Elias Rosenfeld needed just three words to summarize his reaction to Trump administration’s immigration decision on Tuesday.
“It is terrifying,” he said.
Rosenfeld was among a crowd of more than 200 that gathered for about an hour in support of immigrants early Tuesday evening near Boston’s Faneuil Hall. The rally, organized by the Massachusetts Immigrant and Refugee Advocacy Coalition, was held just hours after President Trump said he was eliminating the Deferred Action for Childhood Arrivals, commonly referred to as DACA.
The program, which protects some young immigrants who were brought to the US as children but do not have legal status, has helped hundreds of thousands stave off deportation.
DACA recipients said they were troubled by the decision, and called for more protections for immigrants.
“We’re going to mourn today,” Filipe Zamborlini, 28, of Dorchester told the early evening gathering. “It is a heartbreaking day, unquestionably.”
Zamborlini who benefitted from DACA and is now on the path to US citizenship. His family came to the US from Brazil when he was 12, in search of a better life. He was undocumented from 2001 to 2012, he said.
“Opportunity is what DACA means,” said Zamborlini, who works as a career coach at Jewish Vocational Services. “It is an opportunity that is being taken away from the immigrant community.”
Rosenfeld, who moved from Venezuela to the US when he was six, said DACA allowed him to obtain a driver’s license, buy his first car, and made him eligible for internships and scholarships. He grew up in Miami, Fla., and is now studying political science and sociology on a full scholarship at Brandeis University in Waltham.
“Obviously, it’s very scary news, it’s inhumane, the decision that’s come out today,” he said.
Trump’s plan to phase out DACA gives Congress six months to save it.
But those months could be “the hardest of our lives, and the most important of our lives,” Rosenfeld said.
He knows people who are worried about losing work permits, or being deported, since the government knows where DACA recipients go to school, where they live, and where they’ve worked.
He said he would like see a permanent solution to the immigration issue, one that “doesn’t depend on who is in the White House.”
Natalia Berthet Garcia said her family moved from Uruguay to the US when she was 5. Now 28, Berthet Garcia, who graduated high school in Leominster, recalled times when her parents, who worked factory, construction, and cleaning jobs, felt exploited by employers.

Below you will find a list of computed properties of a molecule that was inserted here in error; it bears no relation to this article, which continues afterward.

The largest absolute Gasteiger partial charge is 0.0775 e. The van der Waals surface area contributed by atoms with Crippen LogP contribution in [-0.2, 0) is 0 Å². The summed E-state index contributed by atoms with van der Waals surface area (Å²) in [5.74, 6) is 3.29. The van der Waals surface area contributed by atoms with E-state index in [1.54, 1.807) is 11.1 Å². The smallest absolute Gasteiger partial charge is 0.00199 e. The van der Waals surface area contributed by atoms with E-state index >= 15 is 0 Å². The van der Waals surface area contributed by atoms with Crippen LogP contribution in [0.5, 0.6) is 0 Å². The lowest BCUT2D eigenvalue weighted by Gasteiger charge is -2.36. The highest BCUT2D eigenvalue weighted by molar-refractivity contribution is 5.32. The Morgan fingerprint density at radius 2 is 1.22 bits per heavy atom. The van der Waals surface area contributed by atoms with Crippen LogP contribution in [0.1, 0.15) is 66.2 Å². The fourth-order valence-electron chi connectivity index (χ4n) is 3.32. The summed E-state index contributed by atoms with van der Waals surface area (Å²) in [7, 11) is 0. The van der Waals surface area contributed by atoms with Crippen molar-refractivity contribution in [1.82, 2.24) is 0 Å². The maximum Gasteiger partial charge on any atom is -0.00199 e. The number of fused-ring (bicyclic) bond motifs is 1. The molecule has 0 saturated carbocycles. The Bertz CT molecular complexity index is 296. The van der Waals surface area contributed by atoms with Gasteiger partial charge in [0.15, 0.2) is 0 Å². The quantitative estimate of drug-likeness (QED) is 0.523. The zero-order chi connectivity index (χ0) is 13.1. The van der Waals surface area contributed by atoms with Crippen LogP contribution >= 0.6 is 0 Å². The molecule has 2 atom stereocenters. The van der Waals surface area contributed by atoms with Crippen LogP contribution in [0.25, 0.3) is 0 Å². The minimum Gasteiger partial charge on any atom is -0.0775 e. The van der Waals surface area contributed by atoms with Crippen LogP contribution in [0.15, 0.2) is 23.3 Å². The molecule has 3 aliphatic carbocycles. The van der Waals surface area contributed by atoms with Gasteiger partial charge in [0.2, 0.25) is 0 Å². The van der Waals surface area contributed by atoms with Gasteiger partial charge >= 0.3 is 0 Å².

Sometimes they wouldn’t get paid for weeks, she said. Her mother, she said, endured sexual harassment at work; she kept quiet because of her status. Relatives died in Uruguay and the family couldn’t return to bury them because of “artificial, man-made borders” and “horrific policies that exist to oppress, divide, and terrorize immigrant communities,” she said.
She recalled scouring the DACA policy the day it was unveiled in 2012. She said she knew she would be able to get driver’s license, and that DACA would open up job opportunities for her. There was also guilt. She knew the initiative would not help some immigrants.
“You can’t give something to some of us and leave the rest of us out and tell us that’s OK,” she told the crowd. “That’s not OK.”
In an interview, Berthet Garcia, who is an organizer with Massachusetts Jobs with Justice, called the president a “fascist.”
“I want us to keep fighting for all immigrants,” she said. “I hope we don’t get scared again.”
Jean Dolin, 23, of Boston rejected the administration’s argument that DACA was an overstep of the executive branch and unconstitutional. Dolin, who came to the US in 2012, said he fears he and his family will be sent back to Haiti.
“It really makes me sad to a point where I don’t know if I believe in the country anymore,” he said. “I don’t know if there is hope.”
Some advocates and lawmakers attending the rally pushed for state proposals that would help immigrant communities.
Amy Grunder, the director of legislative affairs with Massachusetts Immigrant and Refugee Advocacy Coalition, said her group supports legislation that would allow students who have gone to a Massachusetts high school for three years to receive in-state tuition rates at state colleges and universities.
Grunder also advocated for Massachusetts legislation that would “create a firewall” between federal immigration enforcement and local public safety authorities.
“It would get Massachusetts out of the business of immigration enforcement,” she said.Protesters listen during the rally.